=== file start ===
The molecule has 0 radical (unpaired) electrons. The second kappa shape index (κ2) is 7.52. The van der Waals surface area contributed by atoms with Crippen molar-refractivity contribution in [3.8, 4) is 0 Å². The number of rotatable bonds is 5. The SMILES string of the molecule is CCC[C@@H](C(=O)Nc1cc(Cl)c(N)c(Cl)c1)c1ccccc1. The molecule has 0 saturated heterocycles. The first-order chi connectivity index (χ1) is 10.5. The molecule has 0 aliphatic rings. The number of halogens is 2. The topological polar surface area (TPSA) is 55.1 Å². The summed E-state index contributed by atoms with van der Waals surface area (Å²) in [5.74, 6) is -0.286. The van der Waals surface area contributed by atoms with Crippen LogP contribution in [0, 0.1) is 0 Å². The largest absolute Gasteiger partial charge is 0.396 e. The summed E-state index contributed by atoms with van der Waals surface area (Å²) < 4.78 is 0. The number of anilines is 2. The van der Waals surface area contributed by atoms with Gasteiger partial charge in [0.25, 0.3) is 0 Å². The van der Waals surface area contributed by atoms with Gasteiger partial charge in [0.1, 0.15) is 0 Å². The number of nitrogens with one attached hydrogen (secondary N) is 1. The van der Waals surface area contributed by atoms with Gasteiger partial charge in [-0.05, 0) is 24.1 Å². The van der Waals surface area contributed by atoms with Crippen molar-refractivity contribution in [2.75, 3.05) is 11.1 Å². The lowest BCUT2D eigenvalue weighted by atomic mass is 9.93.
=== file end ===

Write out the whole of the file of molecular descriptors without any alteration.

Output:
The molecule has 0 radical (unpaired) electrons. The second kappa shape index (κ2) is 7.52. The van der Waals surface area contributed by atoms with Crippen molar-refractivity contribution in [3.8, 4) is 0 Å². The number of rotatable bonds is 5. The SMILES string of the molecule is CCC[C@@H](C(=O)Nc1cc(Cl)c(N)c(Cl)c1)c1ccccc1. The molecule has 0 saturated heterocycles. The first-order chi connectivity index (χ1) is 10.5. The molecule has 0 aliphatic rings. The number of halogens is 2. The topological polar surface area (TPSA) is 55.1 Å². The summed E-state index contributed by atoms with van der Waals surface area (Å²) in [5.74, 6) is -0.286. The van der Waals surface area contributed by atoms with Crippen LogP contribution in [0, 0.1) is 0 Å². The largest absolute Gasteiger partial charge is 0.396 e. The summed E-state index contributed by atoms with van der Waals surface area (Å²) < 4.78 is 0. The number of anilines is 2. The van der Waals surface area contributed by atoms with Gasteiger partial charge in [0.25, 0.3) is 0 Å². The van der Waals surface area contributed by atoms with Gasteiger partial charge in [0.1, 0.15) is 0 Å². The number of nitrogens with one attached hydrogen (secondary N) is 1. The van der Waals surface area contributed by atoms with Gasteiger partial charge in [-0.05, 0) is 24.1 Å². The van der Waals surface area contributed by atoms with Crippen molar-refractivity contribution in [2.75, 3.05) is 11.1 Å². The lowest BCUT2D eigenvalue weighted by atomic mass is 9.93.